Monday, April 24, 2006

Drinking History at New York's Algonquin Hotel, USA

"I love a martini/but two at most/three I'm under the table/four I'm under the host" wrote Dorothy Parker in "the glorious decade" (1919-29) when Parker, Robert Benchley, Edna Ferber, Harold Ross and their fellow wits lunched at their famed round table in the Algonquin Hotel. Ironically, they couldn't drink any martinis at all. It was Prohibition!

Now the history seeking tourist can drink with pleasure. A sense of the hotel's past is everywhere, from the tiny couch across from the front desk for the Algonquin house cat Matilda to Natalie Ascencios's painting "A Vicious Circle" hanging behind the round table. We arrived on a wet afternoon and were immediately charmed by the dark wood lobby and the cocktail lounge filled with comfortable chairs, framed photos of famed guests, and, perhaps, guests about to be famous working at their laptops. The courteous staff were amused as we took photos of the round table, painting, lobby, piano and each other. We then settled at a tiny table and sank into a larger version of Matilda's couch to drink in the Algonquin experience.

Classic (and very expensive) cocktails are a must so we began with the Matilda, a lovely mix of Mandarin Absolut, cointreau, orange peel, and champagne. Then a New Yorker, a Negroponi, and of course a martini (or two). The cocktails are served on a napkin printed with Parker's martini poem, accompanied by a bowl of salted nuts. As we sank deeper into the couch, a pianist softly played Cole Porter and Gershwin and history became alive.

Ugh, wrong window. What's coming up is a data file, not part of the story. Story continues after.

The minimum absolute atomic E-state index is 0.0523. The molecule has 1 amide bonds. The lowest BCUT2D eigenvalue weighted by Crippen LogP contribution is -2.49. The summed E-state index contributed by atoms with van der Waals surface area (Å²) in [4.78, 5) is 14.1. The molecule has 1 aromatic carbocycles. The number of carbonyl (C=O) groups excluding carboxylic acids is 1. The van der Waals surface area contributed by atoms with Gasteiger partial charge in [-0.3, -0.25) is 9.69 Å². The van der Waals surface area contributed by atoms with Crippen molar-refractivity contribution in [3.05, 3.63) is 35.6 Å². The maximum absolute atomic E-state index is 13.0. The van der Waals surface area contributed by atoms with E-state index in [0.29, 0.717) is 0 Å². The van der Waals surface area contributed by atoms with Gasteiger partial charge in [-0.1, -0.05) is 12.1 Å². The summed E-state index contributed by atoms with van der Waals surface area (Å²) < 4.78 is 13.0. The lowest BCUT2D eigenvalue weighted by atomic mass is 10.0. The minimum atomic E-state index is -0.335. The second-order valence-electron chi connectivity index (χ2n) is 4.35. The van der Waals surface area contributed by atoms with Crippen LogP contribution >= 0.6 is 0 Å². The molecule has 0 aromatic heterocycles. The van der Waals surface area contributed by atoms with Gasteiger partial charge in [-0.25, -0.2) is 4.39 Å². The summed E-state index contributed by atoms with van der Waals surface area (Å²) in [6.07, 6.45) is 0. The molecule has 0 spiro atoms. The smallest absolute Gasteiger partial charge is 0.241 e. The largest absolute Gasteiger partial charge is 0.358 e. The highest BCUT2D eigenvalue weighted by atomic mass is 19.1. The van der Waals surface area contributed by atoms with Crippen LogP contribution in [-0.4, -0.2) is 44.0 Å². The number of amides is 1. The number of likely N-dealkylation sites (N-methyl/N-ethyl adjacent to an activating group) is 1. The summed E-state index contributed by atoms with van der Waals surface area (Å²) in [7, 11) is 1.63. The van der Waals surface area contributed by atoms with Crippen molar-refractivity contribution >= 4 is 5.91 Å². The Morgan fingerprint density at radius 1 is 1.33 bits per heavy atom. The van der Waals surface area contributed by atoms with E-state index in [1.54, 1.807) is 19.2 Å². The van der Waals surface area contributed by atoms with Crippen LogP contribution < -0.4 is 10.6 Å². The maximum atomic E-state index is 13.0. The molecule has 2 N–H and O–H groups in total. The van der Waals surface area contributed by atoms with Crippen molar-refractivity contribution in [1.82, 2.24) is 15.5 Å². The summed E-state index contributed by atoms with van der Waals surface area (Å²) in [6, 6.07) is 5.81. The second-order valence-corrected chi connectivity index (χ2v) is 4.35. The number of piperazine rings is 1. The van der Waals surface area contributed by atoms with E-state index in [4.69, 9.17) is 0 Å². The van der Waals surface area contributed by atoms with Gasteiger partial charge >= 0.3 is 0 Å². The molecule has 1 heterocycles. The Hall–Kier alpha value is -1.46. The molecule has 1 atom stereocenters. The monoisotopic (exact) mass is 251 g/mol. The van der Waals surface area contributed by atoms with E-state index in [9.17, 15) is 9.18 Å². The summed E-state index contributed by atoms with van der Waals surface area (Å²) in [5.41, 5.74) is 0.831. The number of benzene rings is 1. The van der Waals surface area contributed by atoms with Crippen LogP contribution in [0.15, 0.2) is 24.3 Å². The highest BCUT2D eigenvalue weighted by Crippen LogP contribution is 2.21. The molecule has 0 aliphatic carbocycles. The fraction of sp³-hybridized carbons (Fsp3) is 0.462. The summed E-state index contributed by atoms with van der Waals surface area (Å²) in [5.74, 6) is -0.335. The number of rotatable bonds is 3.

For readers of "The New Yorker" the Algonquin is a holy shrine. "The New Yorker" was founded in 1925 by Harold Ross, a regular at the round table. "New Yorker" writers and editors would gather regularly at the Algonquin for lunch. Faulkner wrote his Nobel Prize speech in his Algonquin room in 1950; Gertrude Stein often stayed at the Algonquin as well. Actors, writers, musicians, the rich and the famous have stayed at and written about the hotel. Aware of its unique history, the Algonquin provides a leaflet "Tribal Tales of the Algonquin" featuring "New Yorker" ads from 1931 and facts about the hotel's noted visitors.

In the warm glow of $13 cocktails, classic American music, soft chairs, dark wood, Japanese wallpaper, images of "the vicious circle", thoughtful and attentive service, literary history is as exciting now as it was being made in "that glorious decade".

The Algonquin Hotel
59 West 44th St.
New York, New York 10036

Tuesday, April 18, 2006

Hemingway's Havana Haunts, Havana, Cuba

Ernest Hemingway...American novelist, short-story writer, journalist, Nobel prize winner, ambulance driver, fisherman, secret agent, playboy, animal-lover, madman, alcoholic? Whichever title you choose, 'Papa' was his own preferred nomenclature, certainly during his time in residence on the Caribbean island of Cuba, his adopted home for two decades.